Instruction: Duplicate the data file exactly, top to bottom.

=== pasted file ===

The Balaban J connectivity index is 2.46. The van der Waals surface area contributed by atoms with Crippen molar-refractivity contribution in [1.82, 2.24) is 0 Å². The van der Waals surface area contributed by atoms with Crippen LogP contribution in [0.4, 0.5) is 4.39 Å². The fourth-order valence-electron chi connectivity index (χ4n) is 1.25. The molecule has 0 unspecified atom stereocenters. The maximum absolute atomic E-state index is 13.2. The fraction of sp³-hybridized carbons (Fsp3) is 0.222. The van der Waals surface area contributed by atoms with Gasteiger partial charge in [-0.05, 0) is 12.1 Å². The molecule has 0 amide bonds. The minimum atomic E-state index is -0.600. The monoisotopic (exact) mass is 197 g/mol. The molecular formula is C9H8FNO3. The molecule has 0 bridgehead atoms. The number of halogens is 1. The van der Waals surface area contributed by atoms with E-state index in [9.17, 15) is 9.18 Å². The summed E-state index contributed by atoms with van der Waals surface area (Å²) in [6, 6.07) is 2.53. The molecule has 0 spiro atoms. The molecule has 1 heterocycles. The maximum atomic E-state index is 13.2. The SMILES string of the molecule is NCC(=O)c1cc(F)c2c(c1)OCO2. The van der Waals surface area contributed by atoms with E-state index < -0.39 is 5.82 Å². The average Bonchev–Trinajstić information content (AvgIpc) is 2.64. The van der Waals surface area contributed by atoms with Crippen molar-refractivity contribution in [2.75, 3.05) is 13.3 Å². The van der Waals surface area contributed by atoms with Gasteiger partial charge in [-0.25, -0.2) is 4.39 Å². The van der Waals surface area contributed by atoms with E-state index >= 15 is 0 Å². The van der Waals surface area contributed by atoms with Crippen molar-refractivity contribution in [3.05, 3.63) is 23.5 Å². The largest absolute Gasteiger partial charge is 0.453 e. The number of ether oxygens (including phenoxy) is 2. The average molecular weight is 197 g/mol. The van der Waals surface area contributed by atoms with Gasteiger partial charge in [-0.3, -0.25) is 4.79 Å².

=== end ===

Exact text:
The Balaban J connectivity index is 2.46. The van der Waals surface area contributed by atoms with Crippen molar-refractivity contribution in [1.82, 2.24) is 0 Å². The van der Waals surface area contributed by atoms with Crippen LogP contribution in [0.4, 0.5) is 4.39 Å². The fourth-order valence-electron chi connectivity index (χ4n) is 1.25. The molecule has 0 unspecified atom stereocenters. The maximum absolute atomic E-state index is 13.2. The fraction of sp³-hybridized carbons (Fsp3) is 0.222. The van der Waals surface area contributed by atoms with Gasteiger partial charge in [-0.05, 0) is 12.1 Å². The molecule has 0 amide bonds. The minimum atomic E-state index is -0.600. The monoisotopic (exact) mass is 197 g/mol. The molecular formula is C9H8FNO3. The molecule has 0 bridgehead atoms. The number of halogens is 1. The van der Waals surface area contributed by atoms with E-state index in [9.17, 15) is 9.18 Å². The summed E-state index contributed by atoms with van der Waals surface area (Å²) in [6, 6.07) is 2.53. The molecule has 0 spiro atoms. The molecule has 1 heterocycles. The maximum atomic E-state index is 13.2. The SMILES string of the molecule is NCC(=O)c1cc(F)c2c(c1)OCO2. The van der Waals surface area contributed by atoms with E-state index < -0.39 is 5.82 Å². The average Bonchev–Trinajstić information content (AvgIpc) is 2.64. The van der Waals surface area contributed by atoms with Crippen molar-refractivity contribution in [2.75, 3.05) is 13.3 Å². The van der Waals surface area contributed by atoms with Gasteiger partial charge in [-0.25, -0.2) is 4.39 Å². The van der Waals surface area contributed by atoms with E-state index >= 15 is 0 Å². The van der Waals surface area contributed by atoms with Crippen molar-refractivity contribution in [3.05, 3.63) is 23.5 Å². The largest absolute Gasteiger partial charge is 0.453 e. The number of ether oxygens (including phenoxy) is 2. The average molecular weight is 197 g/mol. The van der Waals surface area contributed by atoms with Gasteiger partial charge in [-0.3, -0.25) is 4.79 Å².